There are 10.4 million residential swimming pools in the US.

The majority of those pools will be cleaned using chlorine, a disinfectant that destroys and deactivates germs. The American Chemistry Council writes that chlorine’s disinfectant qualities come from its ability to bond with and destroy the outer surfaces of bacteria and viruses. Chlorine has the power to clean and sterilize swimming pools, along with hospitals and hotels, but it can also affect your body.

INSIDER spoke with dermatologists to determine what chlorine really does to you.

Chlorine is extremely drying to the skin.

Pools are perfect for cooling off and beating the heat. Being in the water doesn’t mean your skin is being hydrated, though. Chlorine is known to dry the skin, and some people may also find their skin feeling scratchy or irritated by it, too.

“Chlorine is extremely drying to the skin,” Dr. Debra Jaliman, an American Academy of Dermatology Spokesperson with a private practice in New York told INSIDER. “It’s especially important to take a shower right after getting out of a chlorine pool.” She also advises putting on moisturizer to replace essential oils that chlorine can strip away from skin.

Chlorine can make your hair brittle or fragile.

In the same way that chlorine can dry out hair, it can dry skin. Letting your hair sit in chlorine water can do damage to your locks.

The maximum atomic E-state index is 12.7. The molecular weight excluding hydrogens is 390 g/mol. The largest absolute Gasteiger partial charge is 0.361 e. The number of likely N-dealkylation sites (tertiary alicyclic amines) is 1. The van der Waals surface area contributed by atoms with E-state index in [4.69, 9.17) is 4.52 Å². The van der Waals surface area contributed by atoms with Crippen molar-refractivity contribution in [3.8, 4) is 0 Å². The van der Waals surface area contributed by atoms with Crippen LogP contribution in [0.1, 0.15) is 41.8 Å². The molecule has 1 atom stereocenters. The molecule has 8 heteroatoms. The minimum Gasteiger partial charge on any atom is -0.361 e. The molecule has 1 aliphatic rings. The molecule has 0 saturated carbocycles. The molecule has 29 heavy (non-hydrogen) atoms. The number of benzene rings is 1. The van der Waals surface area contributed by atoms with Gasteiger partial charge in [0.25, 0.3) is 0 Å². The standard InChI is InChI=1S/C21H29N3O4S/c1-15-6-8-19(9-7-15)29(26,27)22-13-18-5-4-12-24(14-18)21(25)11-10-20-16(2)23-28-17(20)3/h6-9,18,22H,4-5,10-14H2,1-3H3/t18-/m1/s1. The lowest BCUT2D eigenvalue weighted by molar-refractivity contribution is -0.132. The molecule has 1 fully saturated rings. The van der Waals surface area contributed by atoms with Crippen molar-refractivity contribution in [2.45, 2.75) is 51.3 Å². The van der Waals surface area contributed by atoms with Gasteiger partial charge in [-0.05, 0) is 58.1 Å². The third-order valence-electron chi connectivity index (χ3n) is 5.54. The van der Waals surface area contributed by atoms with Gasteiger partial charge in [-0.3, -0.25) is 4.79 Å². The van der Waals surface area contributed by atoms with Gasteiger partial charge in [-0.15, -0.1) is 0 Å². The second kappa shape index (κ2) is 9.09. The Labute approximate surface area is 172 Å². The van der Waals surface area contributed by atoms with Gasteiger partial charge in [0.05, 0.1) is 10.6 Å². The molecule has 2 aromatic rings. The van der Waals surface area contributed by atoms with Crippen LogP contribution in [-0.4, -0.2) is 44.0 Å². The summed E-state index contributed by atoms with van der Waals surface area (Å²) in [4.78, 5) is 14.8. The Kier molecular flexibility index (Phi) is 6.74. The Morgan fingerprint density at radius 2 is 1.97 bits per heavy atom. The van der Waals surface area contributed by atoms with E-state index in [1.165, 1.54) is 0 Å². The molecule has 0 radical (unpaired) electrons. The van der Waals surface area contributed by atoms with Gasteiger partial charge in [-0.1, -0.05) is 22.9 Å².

Dr. Adam Friedman, Associate Professor of Dermatology and Director of Supportive Oncodermatology at George Washington School of Medicine and Health Sciences, says that it can also make hair brittle. On Columbia University’s website Go Ask Alice, where health professionals answer anonymous questions, the team answered a question about the impact of chlorine on hair. According to their response, chlorine sucks sebum (oil secreted from your glands) out of your hair. “[This] may cause the cuticle to crack,” the team wrote. “This damage causes your hair’s natural sheen to diminish, and the unprotected cortex to potentially ‘split,’ creating split ends.”

Those with color-treated hair have often been told to be especially careful when swimming in pools, but Friedman said that it’s not chlorine that sometimes turns color-treated hair green. “While swimming in a swimming pool has been known to turn hair green, it is actually the copper in the pool, not the chlorine, that does this,” he told INSIDER.